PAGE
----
I also use “math junk” as math manipulatives. These are collectables like bread tags, old keys, pop bottle lids, sequins, buttons, foreign coins etc…The kids use them to work on things like patterning in math. But the first thing I do is give them the “math junk” and let them play. Above are some photos of things that they come up with when I give them no instructions. Below are some photos of a patterning lesson we did. I couldn’t have done the second lesson without spending time on the activities above. Some years I can spend a week of lessons just on free play with the manipulatives. It really depends on the class.
After they have all spent some time playing with the manipulative, I have found that they are much better able to use the manipulatives as an actual tool for our lesson, rather than a distraction. I like to call this just letting the kids, “get their play out!” 🙂 Do any of you have the mini erasers from Target? I have to admit I have a huge collection. You can use them for all sorts of activities, especially Math. But the kids need time to play with them before I can use them to teach concepts. I highly recommend using whatever resources or manipulatives you can to initiate more play in your lessons. It will make the whole experience so much more compelling and informative!
Another way I incorporate play-based learning into my classroom is to start off a unit of inquiry with it. It’s a very engaging way to warm the kids up to the topic you are introducing and can help them uncover some essential questions. How does this work? For example, adults do this all the time while cooking. A recipe usually seems totally easy to complete with no problems before beginning. But once in a while, as you’re in the middle of cooking, a question comes up that you didn’t have prior to starting! What will happen if I substitute something else for this ingredient? How will the flavor change if I double this spice? Play-based learning is used exactly the same way for our students. It doesn’t have to incorporate a ton of supplies – keep it simple! Are you having a lesson about the seasons? Give your students a magnifying glass and take them outside to look in the school garden, playground, forest, or wherever you have access to the outdoors! Let them play around with the magnifying glass and see what other questions come up as they roam around outside.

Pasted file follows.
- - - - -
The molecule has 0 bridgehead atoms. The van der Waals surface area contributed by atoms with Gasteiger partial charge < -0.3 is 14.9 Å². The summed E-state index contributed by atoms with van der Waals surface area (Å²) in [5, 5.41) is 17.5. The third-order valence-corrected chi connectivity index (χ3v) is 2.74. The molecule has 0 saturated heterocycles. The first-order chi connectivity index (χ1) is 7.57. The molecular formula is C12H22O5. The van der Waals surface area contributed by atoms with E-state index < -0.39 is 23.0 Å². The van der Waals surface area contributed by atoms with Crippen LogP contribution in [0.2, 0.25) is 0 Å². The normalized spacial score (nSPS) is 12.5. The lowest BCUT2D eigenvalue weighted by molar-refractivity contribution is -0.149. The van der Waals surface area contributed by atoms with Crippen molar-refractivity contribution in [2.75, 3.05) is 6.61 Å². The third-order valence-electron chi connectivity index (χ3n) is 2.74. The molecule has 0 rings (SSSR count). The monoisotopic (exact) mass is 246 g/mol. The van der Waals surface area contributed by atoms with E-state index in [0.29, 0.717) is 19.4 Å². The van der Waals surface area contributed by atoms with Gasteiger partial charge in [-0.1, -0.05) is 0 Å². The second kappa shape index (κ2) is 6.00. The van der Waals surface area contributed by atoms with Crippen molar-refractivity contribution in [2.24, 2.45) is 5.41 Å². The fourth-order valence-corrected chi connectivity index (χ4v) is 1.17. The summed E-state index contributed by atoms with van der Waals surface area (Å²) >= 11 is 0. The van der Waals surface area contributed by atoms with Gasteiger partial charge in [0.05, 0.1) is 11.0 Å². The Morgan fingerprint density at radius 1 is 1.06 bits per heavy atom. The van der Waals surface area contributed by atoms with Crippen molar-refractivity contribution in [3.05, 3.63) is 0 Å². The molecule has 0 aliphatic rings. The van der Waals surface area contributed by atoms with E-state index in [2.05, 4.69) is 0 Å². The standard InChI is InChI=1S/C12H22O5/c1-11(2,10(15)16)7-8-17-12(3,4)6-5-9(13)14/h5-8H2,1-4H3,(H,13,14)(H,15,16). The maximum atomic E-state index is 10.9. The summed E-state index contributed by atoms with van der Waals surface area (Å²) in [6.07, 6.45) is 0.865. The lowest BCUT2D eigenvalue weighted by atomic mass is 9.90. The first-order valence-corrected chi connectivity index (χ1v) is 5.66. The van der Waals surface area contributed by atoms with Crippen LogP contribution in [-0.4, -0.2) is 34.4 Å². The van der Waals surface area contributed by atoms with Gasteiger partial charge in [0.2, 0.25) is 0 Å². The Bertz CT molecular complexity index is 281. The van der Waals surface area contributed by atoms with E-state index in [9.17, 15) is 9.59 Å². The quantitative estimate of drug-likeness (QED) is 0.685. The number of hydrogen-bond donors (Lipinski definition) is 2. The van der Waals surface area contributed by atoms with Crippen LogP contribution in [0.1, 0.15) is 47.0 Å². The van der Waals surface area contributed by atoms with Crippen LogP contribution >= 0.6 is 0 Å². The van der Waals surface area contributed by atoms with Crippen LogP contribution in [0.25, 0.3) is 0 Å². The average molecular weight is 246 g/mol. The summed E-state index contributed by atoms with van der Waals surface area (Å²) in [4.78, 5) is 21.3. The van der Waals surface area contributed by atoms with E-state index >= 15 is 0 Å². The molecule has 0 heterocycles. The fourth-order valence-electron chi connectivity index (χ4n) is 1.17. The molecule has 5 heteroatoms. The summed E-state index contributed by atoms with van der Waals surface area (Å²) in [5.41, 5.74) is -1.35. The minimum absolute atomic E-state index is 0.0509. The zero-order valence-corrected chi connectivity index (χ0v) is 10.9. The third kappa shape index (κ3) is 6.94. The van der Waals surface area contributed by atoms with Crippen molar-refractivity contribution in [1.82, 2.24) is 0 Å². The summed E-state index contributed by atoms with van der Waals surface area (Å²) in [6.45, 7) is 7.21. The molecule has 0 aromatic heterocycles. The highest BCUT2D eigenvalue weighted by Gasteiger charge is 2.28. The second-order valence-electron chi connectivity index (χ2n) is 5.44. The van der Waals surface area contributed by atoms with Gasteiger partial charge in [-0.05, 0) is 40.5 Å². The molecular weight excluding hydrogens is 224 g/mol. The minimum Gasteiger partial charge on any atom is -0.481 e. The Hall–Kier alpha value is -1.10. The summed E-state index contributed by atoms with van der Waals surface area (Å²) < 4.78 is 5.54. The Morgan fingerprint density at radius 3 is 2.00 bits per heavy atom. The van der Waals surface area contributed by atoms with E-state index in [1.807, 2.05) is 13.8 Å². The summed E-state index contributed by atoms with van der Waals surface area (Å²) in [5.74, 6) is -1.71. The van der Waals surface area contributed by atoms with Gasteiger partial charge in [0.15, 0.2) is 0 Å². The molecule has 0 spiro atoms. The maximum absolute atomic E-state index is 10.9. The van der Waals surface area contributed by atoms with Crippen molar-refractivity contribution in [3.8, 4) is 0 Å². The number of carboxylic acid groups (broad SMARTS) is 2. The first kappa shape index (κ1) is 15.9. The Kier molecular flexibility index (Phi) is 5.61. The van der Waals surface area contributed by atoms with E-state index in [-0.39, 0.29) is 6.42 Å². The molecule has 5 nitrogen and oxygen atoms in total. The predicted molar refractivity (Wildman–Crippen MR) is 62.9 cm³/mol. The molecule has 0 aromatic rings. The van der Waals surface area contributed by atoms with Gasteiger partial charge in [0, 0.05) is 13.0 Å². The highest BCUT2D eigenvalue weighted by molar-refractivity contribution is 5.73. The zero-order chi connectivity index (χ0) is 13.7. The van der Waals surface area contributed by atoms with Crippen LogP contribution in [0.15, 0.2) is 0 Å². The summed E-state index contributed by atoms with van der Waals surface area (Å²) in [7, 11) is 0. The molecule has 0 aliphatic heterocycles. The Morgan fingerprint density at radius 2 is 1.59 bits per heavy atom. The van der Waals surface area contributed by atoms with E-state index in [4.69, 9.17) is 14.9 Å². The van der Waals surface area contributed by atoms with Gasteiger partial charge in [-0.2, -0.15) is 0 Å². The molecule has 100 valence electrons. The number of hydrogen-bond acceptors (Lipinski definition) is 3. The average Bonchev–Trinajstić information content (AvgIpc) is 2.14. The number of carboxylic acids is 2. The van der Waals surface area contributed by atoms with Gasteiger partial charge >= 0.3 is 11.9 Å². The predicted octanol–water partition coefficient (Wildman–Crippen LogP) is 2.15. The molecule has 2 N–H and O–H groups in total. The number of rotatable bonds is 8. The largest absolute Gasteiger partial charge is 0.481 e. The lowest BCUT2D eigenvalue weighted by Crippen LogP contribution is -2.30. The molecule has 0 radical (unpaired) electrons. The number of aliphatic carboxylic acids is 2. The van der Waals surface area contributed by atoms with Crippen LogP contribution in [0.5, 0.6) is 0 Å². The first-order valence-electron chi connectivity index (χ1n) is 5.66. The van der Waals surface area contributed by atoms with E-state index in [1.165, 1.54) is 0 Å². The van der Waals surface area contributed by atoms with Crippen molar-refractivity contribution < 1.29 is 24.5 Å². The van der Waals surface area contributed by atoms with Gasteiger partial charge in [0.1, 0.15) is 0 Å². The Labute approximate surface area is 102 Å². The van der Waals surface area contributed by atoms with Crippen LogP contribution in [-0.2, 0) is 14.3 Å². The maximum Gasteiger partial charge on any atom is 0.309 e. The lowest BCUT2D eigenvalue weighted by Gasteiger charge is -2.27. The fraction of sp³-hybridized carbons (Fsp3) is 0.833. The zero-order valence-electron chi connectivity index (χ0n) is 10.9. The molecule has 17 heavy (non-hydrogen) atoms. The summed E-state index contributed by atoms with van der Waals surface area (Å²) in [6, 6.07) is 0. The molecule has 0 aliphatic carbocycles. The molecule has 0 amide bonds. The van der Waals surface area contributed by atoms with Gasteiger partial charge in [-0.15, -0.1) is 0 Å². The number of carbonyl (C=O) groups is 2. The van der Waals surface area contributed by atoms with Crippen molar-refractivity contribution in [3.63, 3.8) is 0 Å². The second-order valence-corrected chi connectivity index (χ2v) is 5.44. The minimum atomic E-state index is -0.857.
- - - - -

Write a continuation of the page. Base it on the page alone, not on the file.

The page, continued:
Language arts is one of my favorite subjects to incorporate play-based learning into. I like to start lots of lessons with a read aloud. There is a children’s story out there for just about any topic you are teaching! You can also give the students finger puppets to color and cut out. Let the students play with them and see if they can act out the story or make up a new story of their own. You can even allow them to present their story in front of the class! I’ve learned in second grade, some students are able to follow the storyline, no problem, while others just soak up all the playtime and won’t have a cohesive story to show. That’s okay, too! No matter how they react, giving your students time to play will allow the information they learned from the story to sink in even deeper than if you had just given them a worksheet to complete.
Play-based learning isn’t chaos. Play-based learning isn’t a lack of instruction by the teacher. Play-based learning comes from actual Early Childhood Education research and is a core component of children’s development. Play-based learning is purposeful, engaging, and is precisely a form of learning that students are naturally drawn to. It’s very effective, and I encourage you to give it a try in your classroom – no matter what age you teach!
How do you incorporate play-based learning in your classroom? What benefits have you and your students reaped from free play in the classroom?